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21st Century Sangoma

21st Century Sangoma

by Lindokuhle Nkosi / Illustration by Chip / 05.09.2011

Dineo’s small arms are heavy with a multitude of red and white beads wound tightly around her wrists. Above them, ispandla made of goat’s hide. She pulls a Jenni Button jacket over her petite frame and heads to the Golf Gti parked in the basement of the Upper East Side Hotel. Onlookers, passer-bys and acquaintances who share the odd polite conversation would never know that she is a Sangoma. There’s a reddish-brown bible on her bookshelf. It props up a year’s worth of Glamour and Elle magazines; and in the corner of her studio apartment, next to the sliding door that looks out onto the mountain, a sacred shrine on an ox-blood red mat with candles, imphepho (incense), and a spear. There is a perceived clash here. Her apartment holds all the accepted hallmarks of an upwardly mobile modern woman. The greys, the matt blacks and the shiny silvers of post-modernism juxtapose jarringly with the bright crimson spirituality.

She speaks of being a sangoma nonchalantly, absent of the usual over-gesturing and pantomiming that usually accompanies conversations of this nature. She’s more comfortable with her calling now; shedding the long sleeves, high necks and head scarves she wore to hide the chains, beads and shells that signified her reluctant mission. A calling conveyed to her through a series of recurring dreams. In one dream, Dineo would see herself speaking to a woman in an indeterminable language. The woman would respond in her mother-tongue, telling her she has to thwasa. Breezing through my barrage of ignorant questions, she pauses often to explain to me the duality of being a 21st century sangoma. To her, there is no clash, and becoming a sangoma required little adjustment. She attributes this to having a very tolerant dlozi (ancestor).

“Some people’s ancestors are very harsh and strict. They aren’t allowed to wear shoes, they have to look and dress a certain way. Some aren’t allowed to work or go to school. They have to devote themselves fully to healing others. For some, the dlozi must evidence itself physically. If your ancestor walked with a limp, you will begin to walk with a limp. Your voice will change. Your tastes and preferences are altered. One girl who was at training with me, would be left in excrutiating pain when her ancestors entered or left her body. So painful that she would faint. My life however, hasn’t changed much. Every morning and evening, I burn imphepho to cleanse my spirit and my surroundings. I’m not allowed to eat pork and certain parts of an animal, and I have to introduce my partner to my dlozi to bless the union. On the face of it though, I am still very much the same person.”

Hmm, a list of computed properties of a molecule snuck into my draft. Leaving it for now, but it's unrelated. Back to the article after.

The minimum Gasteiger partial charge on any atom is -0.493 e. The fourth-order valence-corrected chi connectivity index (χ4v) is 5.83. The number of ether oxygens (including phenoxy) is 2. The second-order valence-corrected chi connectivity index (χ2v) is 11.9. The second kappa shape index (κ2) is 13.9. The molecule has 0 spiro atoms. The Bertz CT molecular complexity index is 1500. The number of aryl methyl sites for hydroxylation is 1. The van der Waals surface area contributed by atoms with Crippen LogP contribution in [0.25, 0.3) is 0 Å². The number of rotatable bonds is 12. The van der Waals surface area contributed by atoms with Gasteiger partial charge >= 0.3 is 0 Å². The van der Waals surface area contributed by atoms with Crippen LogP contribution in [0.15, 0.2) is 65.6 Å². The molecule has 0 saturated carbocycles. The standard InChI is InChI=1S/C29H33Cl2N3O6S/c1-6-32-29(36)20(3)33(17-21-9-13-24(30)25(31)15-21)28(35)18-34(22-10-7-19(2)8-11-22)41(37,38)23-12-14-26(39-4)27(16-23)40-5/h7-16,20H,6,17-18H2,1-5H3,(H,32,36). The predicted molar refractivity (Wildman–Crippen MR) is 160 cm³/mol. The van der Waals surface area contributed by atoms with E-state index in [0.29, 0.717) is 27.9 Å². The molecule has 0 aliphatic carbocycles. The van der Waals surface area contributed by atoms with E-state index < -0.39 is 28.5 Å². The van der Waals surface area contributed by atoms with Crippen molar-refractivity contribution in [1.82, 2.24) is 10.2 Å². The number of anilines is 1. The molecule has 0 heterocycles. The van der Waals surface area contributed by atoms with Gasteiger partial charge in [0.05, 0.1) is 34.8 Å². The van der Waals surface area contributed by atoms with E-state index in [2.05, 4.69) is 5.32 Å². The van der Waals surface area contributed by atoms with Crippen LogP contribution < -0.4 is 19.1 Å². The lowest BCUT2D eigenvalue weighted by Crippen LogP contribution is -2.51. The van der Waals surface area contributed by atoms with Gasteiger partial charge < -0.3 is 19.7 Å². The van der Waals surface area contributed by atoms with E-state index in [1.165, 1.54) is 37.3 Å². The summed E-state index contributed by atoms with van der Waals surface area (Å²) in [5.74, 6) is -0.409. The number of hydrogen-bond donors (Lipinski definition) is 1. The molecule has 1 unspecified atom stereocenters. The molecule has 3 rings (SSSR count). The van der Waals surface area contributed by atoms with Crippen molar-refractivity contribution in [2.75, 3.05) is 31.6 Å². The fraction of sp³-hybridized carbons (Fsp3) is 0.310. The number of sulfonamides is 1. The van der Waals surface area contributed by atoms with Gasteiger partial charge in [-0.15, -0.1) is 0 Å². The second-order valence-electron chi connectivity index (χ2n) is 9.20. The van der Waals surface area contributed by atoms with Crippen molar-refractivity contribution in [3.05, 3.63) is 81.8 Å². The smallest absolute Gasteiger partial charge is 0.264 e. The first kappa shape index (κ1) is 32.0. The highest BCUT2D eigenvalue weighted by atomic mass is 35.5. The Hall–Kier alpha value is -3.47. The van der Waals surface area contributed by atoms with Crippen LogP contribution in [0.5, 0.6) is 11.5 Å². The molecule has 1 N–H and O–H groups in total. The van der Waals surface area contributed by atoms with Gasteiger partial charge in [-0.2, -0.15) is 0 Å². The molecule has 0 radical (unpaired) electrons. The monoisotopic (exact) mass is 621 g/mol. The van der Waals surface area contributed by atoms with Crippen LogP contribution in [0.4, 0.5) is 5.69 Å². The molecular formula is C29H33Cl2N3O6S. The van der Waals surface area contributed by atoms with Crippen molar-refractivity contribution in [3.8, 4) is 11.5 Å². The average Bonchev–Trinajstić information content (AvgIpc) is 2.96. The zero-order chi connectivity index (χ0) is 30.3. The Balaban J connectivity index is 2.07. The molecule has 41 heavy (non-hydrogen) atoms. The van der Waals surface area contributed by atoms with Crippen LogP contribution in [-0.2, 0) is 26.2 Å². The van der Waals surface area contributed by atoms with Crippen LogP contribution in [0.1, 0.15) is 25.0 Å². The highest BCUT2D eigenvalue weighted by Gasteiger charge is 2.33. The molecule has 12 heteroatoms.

A beaded white chain hangs off her neck, where a rosary used to be.

Somewhere in the bible, someone warns against the worshipping of false-idols, a prophet warns against false messiahs; but somewhere else in the sacred, ancient texts a holy spirit is sent to live amongst man. A burning bush conveys a command. An angel visits a virgin and tells her she is carrying the child of God. Refiloe Lerumo, a 23 year old business woman and sangoma, claims her ancestors are angels. To her they are medium used by god to convey messages and healing. She is another link in the chain, bringing the ancestral and godly gifts to the masses.

It is difficult to not be cynical of something that superficially, seems so ethereal. Religion and spirituality are often viewed by today’s thinkers as child-like, unrefined solaces for people who lack the ability to deal with the everyday oddities of life. Science is the new God. Science makes sense.

Weekly, The Daily Sun “investigates” laughable tales of withcraft. “Man buys lightning bolt to kill ex-wife”. Monthly, chilling stories about muti murders and suspected witches being burnt or bludgeoned to death make their way to News24. Daily, A8 sized flyers are forced into my hand. Generally Powerpoint productions that fade from blue to a deep purple as they outline, in fractured English, a myriad of ills and spiritual ailments that Gogo so-and-so claims to be able to cure. “Do you have low sex man power? Do you need amagundwane (mice) for riches? Do want to run away court case? Do you want to reduce vagina?” Unfortunately, there is no quality control in the spirit world. No checks and balances exist to distinguish charlatans from bonafide Sangomas, and get-rich-quick scammers who prey on desperation and, sometimes, ignorance. How then do you verify cause and claim in a space where a headache is most likely going to be seen as curse or a spiritual ailment, rather than a physical one?